• Sandy Brondello (L), Alanna Smith and her Phoenix Mercury teammates (Getty Images)Source: Getty Images
Australians in the WNBA have revealed the details and raw emotion behind postponing today’s games in the wake of the weekend police shooting of Jacob Blake.
Megan Hustwaite

27 Aug 2020 - 3:02 PM  UPDATED 27 Aug 2020 - 3:02 PM

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Three games, including Phoenix Mercury’s match-up with Connecticut Sun, were cancelled as players took a powerful stance.

Athletes from the six teams took a knee, locked arms and raised fists at centre-court in Florida before departing the arena.

The WNBA, and their players, have dedicated their 2020 campaign to social justice with all athletes sporting the name of Breanna Taylor on their uniforms.

Mercury forward, Melbourne’s Alanna Smith, told SBS Sport she was proud to stand in solidarity with her teammates in a powerful nod to Black Lives Matter.

“Today, and the last few days, emotions have been high and it’s felt like there’s stuff bigger than basketball we need to focus on and I think that’s what it amounted to today and why decisions were made," Smith said.

“In the end, basketball is just a game and even though we’re here playing in the bubble, we’re more than just athletes.

"We’ve been feeling these emotions - girls are tired, sad and overwhelmed and needed to do something, they felt the need to take action.

“When Washington first came out and said ‘hey, we don’t feel comfortable playing’ everybody else was like ‘we are right there with you'.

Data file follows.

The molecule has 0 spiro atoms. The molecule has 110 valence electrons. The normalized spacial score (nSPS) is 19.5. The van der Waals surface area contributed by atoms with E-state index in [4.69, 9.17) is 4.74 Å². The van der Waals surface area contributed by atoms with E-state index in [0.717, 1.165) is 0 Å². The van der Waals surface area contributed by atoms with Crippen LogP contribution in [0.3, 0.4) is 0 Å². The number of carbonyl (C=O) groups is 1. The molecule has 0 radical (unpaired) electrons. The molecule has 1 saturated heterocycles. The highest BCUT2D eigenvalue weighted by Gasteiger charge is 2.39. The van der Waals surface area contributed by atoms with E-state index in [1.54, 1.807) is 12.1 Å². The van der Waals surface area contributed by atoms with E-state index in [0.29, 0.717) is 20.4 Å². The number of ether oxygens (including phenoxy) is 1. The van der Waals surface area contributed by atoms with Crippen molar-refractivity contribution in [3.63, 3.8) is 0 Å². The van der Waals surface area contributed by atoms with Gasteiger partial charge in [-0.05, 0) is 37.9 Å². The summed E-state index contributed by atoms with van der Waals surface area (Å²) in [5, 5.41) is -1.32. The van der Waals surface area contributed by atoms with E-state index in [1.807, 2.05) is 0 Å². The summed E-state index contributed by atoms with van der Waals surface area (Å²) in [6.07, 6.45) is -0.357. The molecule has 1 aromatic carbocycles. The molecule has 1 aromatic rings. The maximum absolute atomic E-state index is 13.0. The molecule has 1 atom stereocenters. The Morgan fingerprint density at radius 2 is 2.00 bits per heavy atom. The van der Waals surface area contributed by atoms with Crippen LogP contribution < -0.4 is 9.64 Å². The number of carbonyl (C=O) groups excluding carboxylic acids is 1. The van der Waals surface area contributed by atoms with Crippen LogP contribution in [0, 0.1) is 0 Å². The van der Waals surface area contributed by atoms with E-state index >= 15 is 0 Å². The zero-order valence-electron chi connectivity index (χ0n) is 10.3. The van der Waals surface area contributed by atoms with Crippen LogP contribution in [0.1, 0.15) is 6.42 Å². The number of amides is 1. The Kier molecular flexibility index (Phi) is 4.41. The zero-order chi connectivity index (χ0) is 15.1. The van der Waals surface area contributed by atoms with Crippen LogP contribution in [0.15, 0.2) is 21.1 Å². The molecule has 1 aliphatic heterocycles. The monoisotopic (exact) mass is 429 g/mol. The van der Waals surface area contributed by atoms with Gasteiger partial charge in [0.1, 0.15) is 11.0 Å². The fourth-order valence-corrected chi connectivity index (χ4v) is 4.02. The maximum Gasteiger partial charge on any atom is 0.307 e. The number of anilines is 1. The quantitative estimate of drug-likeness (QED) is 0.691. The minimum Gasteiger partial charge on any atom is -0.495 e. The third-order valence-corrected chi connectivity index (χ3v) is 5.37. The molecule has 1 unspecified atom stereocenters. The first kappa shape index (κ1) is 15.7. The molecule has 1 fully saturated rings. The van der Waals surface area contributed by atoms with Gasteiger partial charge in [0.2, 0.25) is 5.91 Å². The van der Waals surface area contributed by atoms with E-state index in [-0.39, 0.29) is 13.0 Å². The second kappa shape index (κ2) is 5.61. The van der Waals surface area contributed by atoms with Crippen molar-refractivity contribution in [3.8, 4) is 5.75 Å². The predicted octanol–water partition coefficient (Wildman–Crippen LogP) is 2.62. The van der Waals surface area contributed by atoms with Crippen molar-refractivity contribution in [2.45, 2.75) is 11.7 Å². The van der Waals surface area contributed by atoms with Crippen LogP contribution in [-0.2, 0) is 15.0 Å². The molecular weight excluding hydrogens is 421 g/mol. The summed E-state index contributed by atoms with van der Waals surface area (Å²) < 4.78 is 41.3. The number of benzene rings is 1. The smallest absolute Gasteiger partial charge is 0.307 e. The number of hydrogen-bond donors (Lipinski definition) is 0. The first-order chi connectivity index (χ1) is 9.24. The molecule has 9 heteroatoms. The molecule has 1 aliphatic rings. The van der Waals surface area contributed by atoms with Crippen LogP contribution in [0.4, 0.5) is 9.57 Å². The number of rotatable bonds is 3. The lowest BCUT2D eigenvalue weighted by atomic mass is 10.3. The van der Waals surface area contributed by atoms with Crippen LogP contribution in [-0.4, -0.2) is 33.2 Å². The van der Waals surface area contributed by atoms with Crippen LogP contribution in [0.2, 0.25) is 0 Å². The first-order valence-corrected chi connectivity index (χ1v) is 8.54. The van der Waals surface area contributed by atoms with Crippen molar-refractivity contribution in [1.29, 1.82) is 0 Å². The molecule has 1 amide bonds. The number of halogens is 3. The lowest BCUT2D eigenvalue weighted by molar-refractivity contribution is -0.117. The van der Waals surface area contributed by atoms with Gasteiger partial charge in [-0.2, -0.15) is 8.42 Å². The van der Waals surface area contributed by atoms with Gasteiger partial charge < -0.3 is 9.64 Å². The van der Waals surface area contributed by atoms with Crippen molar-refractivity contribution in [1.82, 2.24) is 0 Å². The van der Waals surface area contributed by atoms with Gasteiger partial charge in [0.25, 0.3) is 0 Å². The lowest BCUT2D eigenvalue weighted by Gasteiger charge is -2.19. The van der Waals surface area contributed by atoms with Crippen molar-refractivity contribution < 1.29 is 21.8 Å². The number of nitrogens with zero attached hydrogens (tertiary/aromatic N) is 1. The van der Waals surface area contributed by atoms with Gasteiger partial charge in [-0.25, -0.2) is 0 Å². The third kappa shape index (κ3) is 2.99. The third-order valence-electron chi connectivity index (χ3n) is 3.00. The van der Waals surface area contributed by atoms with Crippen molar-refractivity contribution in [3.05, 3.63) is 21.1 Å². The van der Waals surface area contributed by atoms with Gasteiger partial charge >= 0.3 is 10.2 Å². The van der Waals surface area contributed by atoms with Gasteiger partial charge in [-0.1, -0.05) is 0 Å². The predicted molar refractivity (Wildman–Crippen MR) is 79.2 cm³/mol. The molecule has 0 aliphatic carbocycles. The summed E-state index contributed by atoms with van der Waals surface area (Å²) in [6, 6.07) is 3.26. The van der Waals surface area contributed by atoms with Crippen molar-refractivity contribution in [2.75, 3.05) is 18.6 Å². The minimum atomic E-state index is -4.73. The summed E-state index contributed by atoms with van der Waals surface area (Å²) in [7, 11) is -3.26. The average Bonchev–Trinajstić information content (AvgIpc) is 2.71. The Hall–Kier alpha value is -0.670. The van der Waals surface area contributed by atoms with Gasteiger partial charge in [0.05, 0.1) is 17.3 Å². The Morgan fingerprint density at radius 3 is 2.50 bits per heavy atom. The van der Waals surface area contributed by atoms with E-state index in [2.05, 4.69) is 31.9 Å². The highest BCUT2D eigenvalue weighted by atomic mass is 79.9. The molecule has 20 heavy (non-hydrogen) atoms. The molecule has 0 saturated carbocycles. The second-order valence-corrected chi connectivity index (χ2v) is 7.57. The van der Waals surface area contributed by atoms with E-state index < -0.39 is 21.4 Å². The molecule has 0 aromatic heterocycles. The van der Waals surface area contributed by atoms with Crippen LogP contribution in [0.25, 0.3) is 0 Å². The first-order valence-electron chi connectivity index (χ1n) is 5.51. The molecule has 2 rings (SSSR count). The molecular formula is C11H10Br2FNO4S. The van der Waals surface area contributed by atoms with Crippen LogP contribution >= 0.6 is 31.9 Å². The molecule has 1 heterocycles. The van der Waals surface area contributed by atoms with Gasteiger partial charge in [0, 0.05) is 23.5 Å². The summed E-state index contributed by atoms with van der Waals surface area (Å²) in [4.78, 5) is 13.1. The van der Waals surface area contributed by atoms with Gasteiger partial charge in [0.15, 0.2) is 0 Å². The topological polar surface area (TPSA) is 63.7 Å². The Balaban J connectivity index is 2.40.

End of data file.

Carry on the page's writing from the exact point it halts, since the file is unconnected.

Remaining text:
"It doesn’t feel right, it feels off and we need to put the focus on something else right now. Even though we are from different teams, in these moments, we can come together and unify as one.”

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Mercury coach Sandy Brondello described the stance as a moment in time, saying she was feeling proud and emotional.

“I’m very proud of these girls because they’re using their voices for change," Brondello told SBS Sport.

"I mean, enough is enough, isn’t it? It just saddens me.

“The situation (to not play) wasn’t just the NBA, we made those decisions as well and the baseball too to take a strong stance against social injustice, not just in America but all around the world, Australia as well.

“I think maybe in the future we say this is where we started to make real change.”

Communication was open as discussions and plans progressed throughout the day.

“I had a conversation with my players straight after shoot-around today," Brondello explained.

“It was very emotional. We’re white privilege, we try to understand, we have so much compassion and it’s just so wrong when you hear about Jacob Blake, you hear the stories and what happens.

"This could have been any of the girls’ brother or father.

“We just went from there. We were the last game and I stayed in contact with the other coach (Sun's Curt Miller), we sat down, talked on the phone and spoke downstairs as well.

"Our players were in a tough situation emotionally. The first game didn’t play so we weren’t going to play. As the WNBA, we are one big family and a team.”

Brondello praised the strong leadership of the WNBA players.

“They have stood up for what they believe in. Nneka Ogwumike and Layshia Clarendon, the WNBA Players Union President and First Vice President, did a really good job. We’re all in this together and collectively have a very strong voice

“So, we didn’t play and (as a group) we had a little vigil tonight.”